It did not matter how much we cleaned our shirt, it would be as bad again in the night. We would be rubbing and scratching ourselves nearly all the day and night through. After we had finished looking our shirts over, we would have a brisk walk up and down the room to warm ourselves up a bit. This is where the muffler which the kind lady threw around my neck in Lille came in very useful. I would put the middle across my head and wrap the ends around my neck, but I was not long before I found the means of getting a cap. I tore a bit off one of the ends of the blankets, and got one of the boys to make it into a cap for me, as he happened to have a needle. We got the cotton from the end of the blanket, which is sewn across to stop the ends from fraying. I am afraid a great many suffered in that way. If they (the Germans) had been sensible and given us some clothes to keep ourselves warm, their blankets would not have suffered as much as they did. The Russians were very good at making suits and even slippers out of them. When the cotton had run short form off the ends of the blankets, the towels come to the rescue. They would pull the strands off one by one, and then twist two together to make it stronger. They were very clever fellows at making anything you could mention. They would make knives and scissors out of hoop-iron and large nails, and they would sharpen the spoon-handle so that it would shave you. I have had many a shave with one of them. The Germans would not allow us knives, so we had to put these out of sight when they were knocking around.

The men that were fit did all the fatigues in camp. One day they did not turn out sharp enough for the Germans, so they stopped the bread for that day. They gave all the N.C.O.’s theirs, but we sick and wounded had to go without, the same as the remainder, so we were without bread for 48 hours, as we used to eat it as soon as they gave it to us. I have tried many a time to save a bit for my soup, but my little Mary was continually asking for it, so I could not refuse it while I had a bit left and down it went. We would be without bread practically every 23 or 24 hours. You see the soup that they gave us was not nourishing at all. I have gone as long as six weeks and never had a bit of meat. The only comfort we got out of the soup was that we would feel full as soon as we had drunk it, but an hour after we would feel worse than we did before we had it. I was always ready for the next issue five hours before it came up.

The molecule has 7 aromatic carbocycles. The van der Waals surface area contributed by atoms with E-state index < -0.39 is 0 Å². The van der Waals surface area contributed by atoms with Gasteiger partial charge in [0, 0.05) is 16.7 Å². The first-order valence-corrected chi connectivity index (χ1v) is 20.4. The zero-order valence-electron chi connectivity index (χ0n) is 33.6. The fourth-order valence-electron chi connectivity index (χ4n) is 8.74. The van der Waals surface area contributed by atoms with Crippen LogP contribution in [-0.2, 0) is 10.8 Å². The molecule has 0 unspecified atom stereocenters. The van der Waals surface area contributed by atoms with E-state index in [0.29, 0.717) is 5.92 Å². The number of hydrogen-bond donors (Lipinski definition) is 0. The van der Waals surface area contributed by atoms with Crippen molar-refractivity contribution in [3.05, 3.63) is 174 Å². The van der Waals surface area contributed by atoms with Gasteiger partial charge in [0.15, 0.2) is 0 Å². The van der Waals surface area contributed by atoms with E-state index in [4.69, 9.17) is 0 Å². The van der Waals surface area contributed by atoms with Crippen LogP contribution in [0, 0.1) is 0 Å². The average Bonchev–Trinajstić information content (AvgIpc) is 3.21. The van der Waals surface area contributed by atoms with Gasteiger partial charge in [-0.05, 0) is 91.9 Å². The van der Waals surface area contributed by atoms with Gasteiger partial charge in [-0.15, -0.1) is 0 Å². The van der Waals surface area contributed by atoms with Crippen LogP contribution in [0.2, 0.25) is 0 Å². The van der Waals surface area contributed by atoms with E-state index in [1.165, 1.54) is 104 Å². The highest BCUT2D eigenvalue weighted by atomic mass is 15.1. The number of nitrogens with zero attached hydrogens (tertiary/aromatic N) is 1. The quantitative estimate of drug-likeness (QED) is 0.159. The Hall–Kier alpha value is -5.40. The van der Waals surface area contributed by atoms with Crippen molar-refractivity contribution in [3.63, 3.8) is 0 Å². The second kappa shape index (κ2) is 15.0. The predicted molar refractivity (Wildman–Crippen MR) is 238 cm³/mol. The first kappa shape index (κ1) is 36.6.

I think the time was against us as well as the Germans, for every minute was like an hour and an hour like a day. I never felt time hang so heavy before. When I had been there a month, I felt as if I had been there six. We managed to have a song on New Year’s eve, and the old carol was sung with a vengeance. (‘The Log was Burning Brightly’ sounded grand, but none of us felt very warm from the heat of it, as the stove fire had gone out early in the day.) And another favorite song that night was, ‘Oh where is my wandering boy to-night?’ and then some one would shout out, ‘In Wittenberg, d—— night froze to death.’ So after we had finished our singing, we all turned in wondering what the new year would bring forth.


We started new year very well, as news came that we could write home and I can say that we all were very glad. So we wrote, and every one of us sent word for some bread and a few shillings to buy something to eat, as they had a canteen open at that time. We all felt a lot happier when we handed them in, and each one of us looking forward for an answer in about a month’s time, but we kept waiting and speculating and saying they might come next week. But never an answer came, and not likely; because they never sent them our cards and we were made to believe that they had sent them. I felt like giving way when I got to know, as I had been hoping and trusting that my wife and children had got my card telling them that I was all right, and I may say it made me off color for a long time after.